JUL 14, 2023 11:05 PM PDT

World's Oldest Glaciers Discovered, from 2.9 Billion Years Ago

WRITTEN BY: Amelia Rhodeland

Scientists have long agreed that early Earth had extreme climate variations, but recent scientific discoveries provide new evidence supporting the theory. 

Researchers Prof. Axel Hofmann and Prof. Ilya Bindeman have found well-preserved glacial deposits in rocks underneath the world’s largest gold deposits in South Africa. The deposits have been dated as 2.9 billion years old, based on the ages of the rocks surrounding them — the oldest glaciers yet found on Earth.

“This is one of the few areas which remain fairly intact and unchanged from the early Earth,” Prof Bindeman explained.

The glacial deposits are fossilized glacial moraines — the material left behind by glaciers as they move. The bulk of this material is typically soil and rock. By analyzing the oxygen isotopes found in these deposits, the researchers concluded that the deposits were made during a time with icy temperatures. This, taken with the shape and type of deposits found, indicate the presence of glaciers.

The study authors have a few possible theories for why the glaciers were found in this part of the world. "It may be that this area was close to the poles,” said study co-author Axel Hofmann. “Another possibility is that the whole Earth was in a 'snowball Earth' period, when low atmospheric concentrations of CO2 and CH4 led to a 'reverse greenhouse effect,' causing much of the planet to freeze. Scientists believe that this may have happened on a couple of occasions in the more recent past. If so, this would be the earliest such global cooling period recorded.”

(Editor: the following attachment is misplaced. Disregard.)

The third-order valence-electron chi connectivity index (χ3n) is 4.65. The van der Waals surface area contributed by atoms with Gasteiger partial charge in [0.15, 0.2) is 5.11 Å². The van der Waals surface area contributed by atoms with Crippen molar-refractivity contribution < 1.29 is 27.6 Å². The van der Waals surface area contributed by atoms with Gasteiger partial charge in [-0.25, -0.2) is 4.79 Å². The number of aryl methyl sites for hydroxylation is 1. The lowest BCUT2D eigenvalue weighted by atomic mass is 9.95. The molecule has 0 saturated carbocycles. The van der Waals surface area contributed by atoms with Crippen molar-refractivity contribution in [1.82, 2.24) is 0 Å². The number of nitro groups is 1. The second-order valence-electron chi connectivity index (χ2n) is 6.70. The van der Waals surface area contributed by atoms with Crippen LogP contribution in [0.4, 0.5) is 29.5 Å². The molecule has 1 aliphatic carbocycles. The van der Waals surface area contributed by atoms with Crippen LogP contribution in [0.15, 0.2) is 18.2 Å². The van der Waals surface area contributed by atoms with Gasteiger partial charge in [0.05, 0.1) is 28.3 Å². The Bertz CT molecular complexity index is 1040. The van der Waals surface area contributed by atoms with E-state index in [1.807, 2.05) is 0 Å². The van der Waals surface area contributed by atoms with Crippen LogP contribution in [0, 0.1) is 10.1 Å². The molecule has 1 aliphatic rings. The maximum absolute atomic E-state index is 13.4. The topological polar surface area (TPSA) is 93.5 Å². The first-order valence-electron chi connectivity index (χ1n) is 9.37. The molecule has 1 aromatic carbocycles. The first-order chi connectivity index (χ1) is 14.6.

“Either possibility is scientifically interesting,” Hofmann continued.

The researchers were able to identify ancient climate conditions using triple oxygen isotope analysis, looking at the relative amounts of three oxygen isotopes, 16O, 17O, and 18O. These three types of oxygen have different weights, allowing scientists the ability to then analyze materials’ origin.

"Evidence for glaciation of this age has been hotly discussed and debated for decades based on sedimentological evidence with suggestions ranging from high altitude to high latitude glaciation,” explained Dr. Andrey Bekker of University of California, Riverside. “Triple oxygen isotope analysis adds an entirely new line of evidence to this argument.”

Sources: Geochemical Perspectives Letters; Phys.org

About the Author
Master's (MA/MS/Other)
Amelia (she/her) is a writer and editor specializing in earth and the environment at Labroots. She is passionate about helping people connect with nature. She has led outreach for federal land management agencies and previously conducted research at the University of Oregon's Institute for a Sustainable Environment.
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